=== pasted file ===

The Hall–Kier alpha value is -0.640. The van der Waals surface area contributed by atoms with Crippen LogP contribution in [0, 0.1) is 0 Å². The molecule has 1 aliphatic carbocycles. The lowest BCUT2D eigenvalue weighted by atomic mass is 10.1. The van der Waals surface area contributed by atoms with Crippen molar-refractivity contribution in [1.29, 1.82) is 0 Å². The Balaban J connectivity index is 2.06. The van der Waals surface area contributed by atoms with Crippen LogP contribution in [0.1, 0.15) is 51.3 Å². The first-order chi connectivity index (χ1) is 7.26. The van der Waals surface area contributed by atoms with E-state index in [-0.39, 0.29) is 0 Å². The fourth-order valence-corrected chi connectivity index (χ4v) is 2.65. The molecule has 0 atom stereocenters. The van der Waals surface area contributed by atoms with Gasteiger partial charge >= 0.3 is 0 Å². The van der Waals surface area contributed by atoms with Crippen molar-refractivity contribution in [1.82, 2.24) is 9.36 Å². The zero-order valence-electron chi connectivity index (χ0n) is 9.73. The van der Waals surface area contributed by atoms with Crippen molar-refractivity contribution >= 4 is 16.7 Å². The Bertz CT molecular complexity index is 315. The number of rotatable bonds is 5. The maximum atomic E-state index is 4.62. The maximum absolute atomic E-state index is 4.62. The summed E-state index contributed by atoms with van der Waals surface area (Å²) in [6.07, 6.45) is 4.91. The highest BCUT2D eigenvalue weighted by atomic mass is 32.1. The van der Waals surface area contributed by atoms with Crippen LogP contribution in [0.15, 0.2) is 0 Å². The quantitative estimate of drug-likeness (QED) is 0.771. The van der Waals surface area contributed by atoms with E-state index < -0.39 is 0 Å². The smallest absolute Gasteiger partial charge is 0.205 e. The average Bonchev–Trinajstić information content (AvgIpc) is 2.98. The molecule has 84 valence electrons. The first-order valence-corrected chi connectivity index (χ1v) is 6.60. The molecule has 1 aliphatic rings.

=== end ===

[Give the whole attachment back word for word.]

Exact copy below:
The Hall–Kier alpha value is -0.640. The van der Waals surface area contributed by atoms with Crippen LogP contribution in [0, 0.1) is 0 Å². The molecule has 1 aliphatic carbocycles. The lowest BCUT2D eigenvalue weighted by atomic mass is 10.1. The van der Waals surface area contributed by atoms with Crippen molar-refractivity contribution in [1.29, 1.82) is 0 Å². The Balaban J connectivity index is 2.06. The van der Waals surface area contributed by atoms with Crippen LogP contribution in [0.1, 0.15) is 51.3 Å². The first-order chi connectivity index (χ1) is 7.26. The van der Waals surface area contributed by atoms with E-state index in [-0.39, 0.29) is 0 Å². The fourth-order valence-corrected chi connectivity index (χ4v) is 2.65. The molecule has 0 atom stereocenters. The van der Waals surface area contributed by atoms with Gasteiger partial charge >= 0.3 is 0 Å². The van der Waals surface area contributed by atoms with Crippen molar-refractivity contribution in [1.82, 2.24) is 9.36 Å². The zero-order valence-electron chi connectivity index (χ0n) is 9.73. The van der Waals surface area contributed by atoms with Crippen molar-refractivity contribution >= 4 is 16.7 Å². The Bertz CT molecular complexity index is 315. The number of rotatable bonds is 5. The maximum atomic E-state index is 4.62. The maximum absolute atomic E-state index is 4.62. The summed E-state index contributed by atoms with van der Waals surface area (Å²) in [6.07, 6.45) is 4.91. The highest BCUT2D eigenvalue weighted by atomic mass is 32.1. The van der Waals surface area contributed by atoms with Crippen LogP contribution in [0.15, 0.2) is 0 Å². The quantitative estimate of drug-likeness (QED) is 0.771. The van der Waals surface area contributed by atoms with E-state index < -0.39 is 0 Å². The smallest absolute Gasteiger partial charge is 0.205 e. The average Bonchev–Trinajstić information content (AvgIpc) is 2.98. The molecule has 84 valence electrons. The first-order valence-corrected chi connectivity index (χ1v) is 6.60. The molecule has 1 aliphatic rings.